Discovering My Turkish Roots in Istanbul

Growing up, I was the only person in my group of friends whose mother and grandparents weren’t from this country. As an American in a nation of many immigrants, my family’s background has always been a source of pride for me. But as a child, the countries from which my ancestors hailed were merely names on a world map. My mother often spoke fondly of summers as a teenager spent with her relatives on the Mediterranean Sea but those were her memories, not mine.

After discovering and solidifying my relationship with her birthplace of Israel, there remained a part of me eager to make that connection with another part of my heritage. I knew these places existed somewhere across the world, but I needed to see for myself where my family and I came from.

After years of yearning, months of monitoring my travel fund and weeks of planning my trip, I finally stood in line at New York’s Kennedy Airport to check in to my transatlantic flight clutching the handle of my suitcase a little too tightly. The music of an unfamiliar language filled my ears. I looked around at my fellow travelers and saw people who didn’t quite look like me: there were older, well-dressed men; elegant women with their hair wrapped in beautiful scarves; children and very few young adults. I was a fly on the wall, an American traveling solo among families of foreigners. I became even more eager to unite with my own relatives.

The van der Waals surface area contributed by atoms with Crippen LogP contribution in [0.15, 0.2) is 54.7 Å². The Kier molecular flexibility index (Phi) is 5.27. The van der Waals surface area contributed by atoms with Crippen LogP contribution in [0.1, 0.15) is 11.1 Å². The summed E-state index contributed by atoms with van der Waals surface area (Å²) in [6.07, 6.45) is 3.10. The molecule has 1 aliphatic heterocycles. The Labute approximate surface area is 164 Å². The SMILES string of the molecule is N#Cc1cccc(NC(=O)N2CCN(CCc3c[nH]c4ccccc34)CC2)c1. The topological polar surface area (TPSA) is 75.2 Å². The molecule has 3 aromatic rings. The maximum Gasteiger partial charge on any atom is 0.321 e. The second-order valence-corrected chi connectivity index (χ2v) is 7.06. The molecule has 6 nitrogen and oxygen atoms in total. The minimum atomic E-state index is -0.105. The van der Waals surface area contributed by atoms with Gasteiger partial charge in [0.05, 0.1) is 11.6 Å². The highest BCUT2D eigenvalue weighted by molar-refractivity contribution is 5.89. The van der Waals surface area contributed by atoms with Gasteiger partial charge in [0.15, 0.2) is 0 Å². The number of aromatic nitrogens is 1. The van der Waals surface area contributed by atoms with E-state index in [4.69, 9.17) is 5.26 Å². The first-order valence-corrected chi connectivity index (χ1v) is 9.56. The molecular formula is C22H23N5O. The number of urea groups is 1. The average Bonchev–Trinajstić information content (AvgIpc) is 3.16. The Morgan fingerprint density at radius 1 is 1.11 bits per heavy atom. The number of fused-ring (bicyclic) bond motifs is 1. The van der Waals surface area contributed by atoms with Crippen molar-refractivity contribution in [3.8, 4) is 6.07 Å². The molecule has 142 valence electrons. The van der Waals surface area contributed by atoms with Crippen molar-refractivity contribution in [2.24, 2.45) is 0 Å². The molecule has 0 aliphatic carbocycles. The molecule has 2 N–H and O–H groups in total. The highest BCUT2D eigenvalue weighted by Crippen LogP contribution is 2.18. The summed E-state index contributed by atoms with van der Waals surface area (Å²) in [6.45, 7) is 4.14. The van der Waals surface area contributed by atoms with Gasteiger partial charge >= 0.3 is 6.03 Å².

I needed to see for myself where my family and I came from.

I had no idea what I was getting myself into but I was ready for my adventure. I would be spending time with family I hadn’t seen in many years and discovering my Turkish heritage in the process. I knew that my grandmother would have been proud of me for taking this trip back to her roots – to our roots. At the time, it had been four years since she had passed away but I saw her in the older women sitting at the gate, in everything from their mannerisms to their clothing and accessories.

I was heading to Istanbul, Turkey for the first time. Two of my grandmother’s brothers still live there with their families since living Israel as young adults. After a few days in Istanbul, I would go to Israel just as she had. I’d previously spent much time in Israel and was elated to be returning, but I was first eager to dig deeper into another part of my family’s past and present in Istanbul.

I spent the flight across the Atlantic anticipating the whirlwind of culture shock I’d face upon landing. After arriving late, discovering my American phone wasn’t working and wandering the arrivals terminal at Ataturk Airport for what seemed like an eternity, I finally heard someone call my name. It was my cousin whom I’d only met once before, several years ago. We embraced. I was so happy to be found.

As my cousin drove from the airport to her family home, I looked around mesmerized by the views. I saw old stone buildings and more mosques than I could count built into the hillsides. I couldn’t wait to explore and put real meaning to the #BackToTheMotherlands name I’d given to my trip.